The Romantic Piano with David Dubal in The Greene Space

Below: Archived Video Webcast

Thursday, May 30, 2013

David Dubal in The Greene Space David Dubal in The Greene Space (Stephanie Black)

In a companion to his weekly series "The Romantic Piano," piano authority David Dubal comes to The Greene Space at WQXR to discuss the milestones of the Romantic piano literature by Brahms, Chopin, Liszt, Mendelssohn, Schubert and Schumann. Joining him will be by six blazing young Juilliard student pianists. Watch the full video below.

Included are performances by pianists Scott Cuellar, Matthew Graybil, Rexa Han, Alexandra Joan, Jeremy Jordan and Giuseppe Mentuccia.



Photo: Stephanie Black

Below: Rexa Han plays Franz Liszt's interpretation of Verdi's Rigoletto Paraphrase

Tags:

More in:

The WQXR e-newsletter. Show highlights, links to music news, on-demand concerts, events from The Greene Space and more.

Comments [17]

shirley adelman from Hockessin, Delaware

The series The Romantic Piano has been an extraordinary experience. I hope there is a way to save the series in a CD or another way to keep it for posterity. The remarks that David Dubal made about all the composers is so instructive and inspiring.
I found the whole series thrilling. Thanks so much for offering them.
The series along with Piano Matters on WWFM is the highlight of my week.
Sincerely,
Shirley Adelman

Jun. 22 2013 10:19 PM
Silversalty from Brooklyn

I just watched the video on the main page of Rexa Han's interpretation. Two of the players, Rexa Han and Jeremy Jordan, were far more demonstrative in their playing than the others. This is possibly because their pieces weren't as subtle as the ones the other players were given to play but my impression was that these players recognized that the visual of their performance art was also an important factor in how people 'saw' them.

Though Ms. Han's exaggerated hand movements were often likely an aid to timing and in a sense, self conducting, the visual ballet aspect was obvious.

There used to be a hockey goalie for the Boston Bruins, Gerry Cheevers, who would make a "glove save" in a sort of shy 'Hi' wave and then, after the puck was secured, shoot out that arm and kick out the leg as if the save was some full extension spectacular effort. It's a visual show too, whether that means the rind stone encrusted piano of Liberace, the jittery butt of Tori Amos, or the 'in a trance' movements and almost 'speaking in tongues' chanting of Glenn Gould.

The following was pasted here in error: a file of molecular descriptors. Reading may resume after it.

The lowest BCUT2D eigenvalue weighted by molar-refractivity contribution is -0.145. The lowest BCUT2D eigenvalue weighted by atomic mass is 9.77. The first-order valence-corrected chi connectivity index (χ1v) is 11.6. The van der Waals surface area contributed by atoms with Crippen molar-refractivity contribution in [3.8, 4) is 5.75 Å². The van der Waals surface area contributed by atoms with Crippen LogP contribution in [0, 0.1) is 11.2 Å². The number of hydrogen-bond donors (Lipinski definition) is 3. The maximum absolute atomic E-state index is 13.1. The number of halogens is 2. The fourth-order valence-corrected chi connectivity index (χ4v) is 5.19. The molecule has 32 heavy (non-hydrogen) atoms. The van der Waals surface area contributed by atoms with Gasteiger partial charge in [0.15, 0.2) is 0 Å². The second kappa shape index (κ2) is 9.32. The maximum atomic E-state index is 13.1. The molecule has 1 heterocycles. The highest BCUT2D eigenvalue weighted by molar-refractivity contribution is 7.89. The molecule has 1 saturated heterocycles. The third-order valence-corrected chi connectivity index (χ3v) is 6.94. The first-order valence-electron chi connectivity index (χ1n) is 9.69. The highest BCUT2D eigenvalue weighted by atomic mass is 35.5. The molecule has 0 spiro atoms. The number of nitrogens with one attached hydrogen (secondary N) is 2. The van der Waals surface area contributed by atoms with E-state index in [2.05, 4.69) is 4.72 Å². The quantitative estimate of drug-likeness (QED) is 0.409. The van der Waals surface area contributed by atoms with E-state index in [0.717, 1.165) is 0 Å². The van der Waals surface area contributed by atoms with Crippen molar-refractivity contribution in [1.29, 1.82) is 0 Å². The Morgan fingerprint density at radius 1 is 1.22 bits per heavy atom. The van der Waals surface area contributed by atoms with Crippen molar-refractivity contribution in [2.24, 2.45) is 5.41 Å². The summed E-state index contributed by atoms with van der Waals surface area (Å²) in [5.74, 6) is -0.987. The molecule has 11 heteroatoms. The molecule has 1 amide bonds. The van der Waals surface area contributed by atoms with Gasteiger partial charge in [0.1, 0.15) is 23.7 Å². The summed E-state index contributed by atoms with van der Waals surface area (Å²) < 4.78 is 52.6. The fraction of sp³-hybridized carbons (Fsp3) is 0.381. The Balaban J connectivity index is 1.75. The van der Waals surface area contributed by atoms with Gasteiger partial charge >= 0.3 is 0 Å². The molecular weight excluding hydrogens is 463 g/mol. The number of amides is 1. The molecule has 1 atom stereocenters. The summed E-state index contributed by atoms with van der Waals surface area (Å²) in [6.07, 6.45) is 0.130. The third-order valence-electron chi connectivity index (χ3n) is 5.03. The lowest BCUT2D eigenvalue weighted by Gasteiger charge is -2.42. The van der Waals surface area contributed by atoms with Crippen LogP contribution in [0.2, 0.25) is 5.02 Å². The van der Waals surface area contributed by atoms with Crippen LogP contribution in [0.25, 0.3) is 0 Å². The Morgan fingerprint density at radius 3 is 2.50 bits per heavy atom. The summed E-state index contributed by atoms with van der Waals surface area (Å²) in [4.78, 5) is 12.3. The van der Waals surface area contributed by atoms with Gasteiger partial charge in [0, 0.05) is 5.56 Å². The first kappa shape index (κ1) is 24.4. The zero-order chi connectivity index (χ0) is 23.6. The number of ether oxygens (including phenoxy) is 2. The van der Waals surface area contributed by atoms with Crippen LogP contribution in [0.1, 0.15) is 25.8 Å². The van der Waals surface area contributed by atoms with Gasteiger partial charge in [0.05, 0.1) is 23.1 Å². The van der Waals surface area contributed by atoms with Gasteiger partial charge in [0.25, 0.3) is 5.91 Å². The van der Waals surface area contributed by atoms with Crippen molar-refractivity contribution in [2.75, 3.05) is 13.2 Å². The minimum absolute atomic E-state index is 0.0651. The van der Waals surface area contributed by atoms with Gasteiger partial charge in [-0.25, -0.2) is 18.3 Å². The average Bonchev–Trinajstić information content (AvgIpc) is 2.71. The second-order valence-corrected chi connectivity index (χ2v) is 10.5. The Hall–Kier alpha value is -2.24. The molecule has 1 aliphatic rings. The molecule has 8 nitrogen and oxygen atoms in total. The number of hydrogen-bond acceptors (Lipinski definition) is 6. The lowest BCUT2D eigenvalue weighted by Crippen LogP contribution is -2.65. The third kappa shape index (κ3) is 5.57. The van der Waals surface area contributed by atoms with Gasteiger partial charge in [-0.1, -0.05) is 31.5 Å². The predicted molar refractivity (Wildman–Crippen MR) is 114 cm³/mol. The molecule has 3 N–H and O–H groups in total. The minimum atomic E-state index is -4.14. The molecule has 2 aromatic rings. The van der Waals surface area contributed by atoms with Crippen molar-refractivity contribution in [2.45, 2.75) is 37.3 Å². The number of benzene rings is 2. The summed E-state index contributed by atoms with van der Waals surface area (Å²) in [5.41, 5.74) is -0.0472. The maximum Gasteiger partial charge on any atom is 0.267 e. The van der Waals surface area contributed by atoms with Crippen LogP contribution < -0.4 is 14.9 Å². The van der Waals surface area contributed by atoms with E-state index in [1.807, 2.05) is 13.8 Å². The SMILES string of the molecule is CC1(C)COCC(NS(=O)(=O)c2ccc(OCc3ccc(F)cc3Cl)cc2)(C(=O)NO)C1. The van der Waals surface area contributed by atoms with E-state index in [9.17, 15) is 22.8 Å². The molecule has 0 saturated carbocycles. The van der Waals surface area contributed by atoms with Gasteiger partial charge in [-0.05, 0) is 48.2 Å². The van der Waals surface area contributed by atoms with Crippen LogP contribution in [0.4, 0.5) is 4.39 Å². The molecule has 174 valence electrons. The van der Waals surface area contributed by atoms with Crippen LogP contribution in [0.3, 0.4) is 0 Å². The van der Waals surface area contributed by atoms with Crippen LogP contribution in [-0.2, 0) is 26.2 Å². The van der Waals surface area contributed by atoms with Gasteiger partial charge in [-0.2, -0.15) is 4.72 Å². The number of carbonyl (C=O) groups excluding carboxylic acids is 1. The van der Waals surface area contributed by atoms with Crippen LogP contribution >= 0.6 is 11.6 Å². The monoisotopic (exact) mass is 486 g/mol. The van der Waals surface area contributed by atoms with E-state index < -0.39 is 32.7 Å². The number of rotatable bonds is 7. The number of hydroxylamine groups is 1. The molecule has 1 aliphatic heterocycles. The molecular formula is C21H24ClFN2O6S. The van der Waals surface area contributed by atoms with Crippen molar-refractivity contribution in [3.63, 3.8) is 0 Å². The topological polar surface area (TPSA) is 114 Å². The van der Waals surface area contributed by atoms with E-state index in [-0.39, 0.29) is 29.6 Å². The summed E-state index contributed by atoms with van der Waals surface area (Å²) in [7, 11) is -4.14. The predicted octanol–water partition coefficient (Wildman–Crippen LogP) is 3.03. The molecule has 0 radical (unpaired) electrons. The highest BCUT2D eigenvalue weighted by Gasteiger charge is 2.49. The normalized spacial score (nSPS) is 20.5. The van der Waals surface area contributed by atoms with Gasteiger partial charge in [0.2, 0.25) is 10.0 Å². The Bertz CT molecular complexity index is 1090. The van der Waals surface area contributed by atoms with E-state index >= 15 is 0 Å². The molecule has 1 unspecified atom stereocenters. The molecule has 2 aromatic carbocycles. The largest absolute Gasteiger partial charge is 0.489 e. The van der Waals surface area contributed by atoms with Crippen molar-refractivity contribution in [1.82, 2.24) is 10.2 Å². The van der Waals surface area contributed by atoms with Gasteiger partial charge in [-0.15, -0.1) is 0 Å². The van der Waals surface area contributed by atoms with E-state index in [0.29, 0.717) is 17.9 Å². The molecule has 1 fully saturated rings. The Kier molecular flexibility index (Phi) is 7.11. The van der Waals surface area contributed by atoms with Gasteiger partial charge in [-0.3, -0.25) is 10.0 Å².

Jun. 08 2013 11:29 AM
Frank Ordanez from France

Heard the program. I don't understand what it the hype with Dubal reading some notes. Playing...they all play notes. No one is virtuosic..no one is exceptional. If one listens to true virtuosic player....they take many chances and have a drive and captivating personas. Non of the players made an impression on me neither Mr. Dubal. In Europe the level is much higher.

The comment about Polini is irrelevant. He is an old man and He played a horrible recital...one of the worst I ever heard but in the past Mr. Polini used to be able to play and possessed a charisma reserved for the great and dying generation.

Jun. 04 2013 01:13 PM
NYer from NYC

For what it is worth, I recently heard Pollini play Beethoven at Carnegie Hall. He muffed notes in the Pathetique, was generally muddy, and sounded like he was in a hurry to leave.
Nobody's perfect!

Jun. 02 2013 07:51 PM
Silversalty from Brooklyn

Gotta laugh. Of course some unknown isn't going to best Horowitz (other than some unknown named Gould). Whatever. I've been thinking along other lines.

What makes for a virtuosic performance?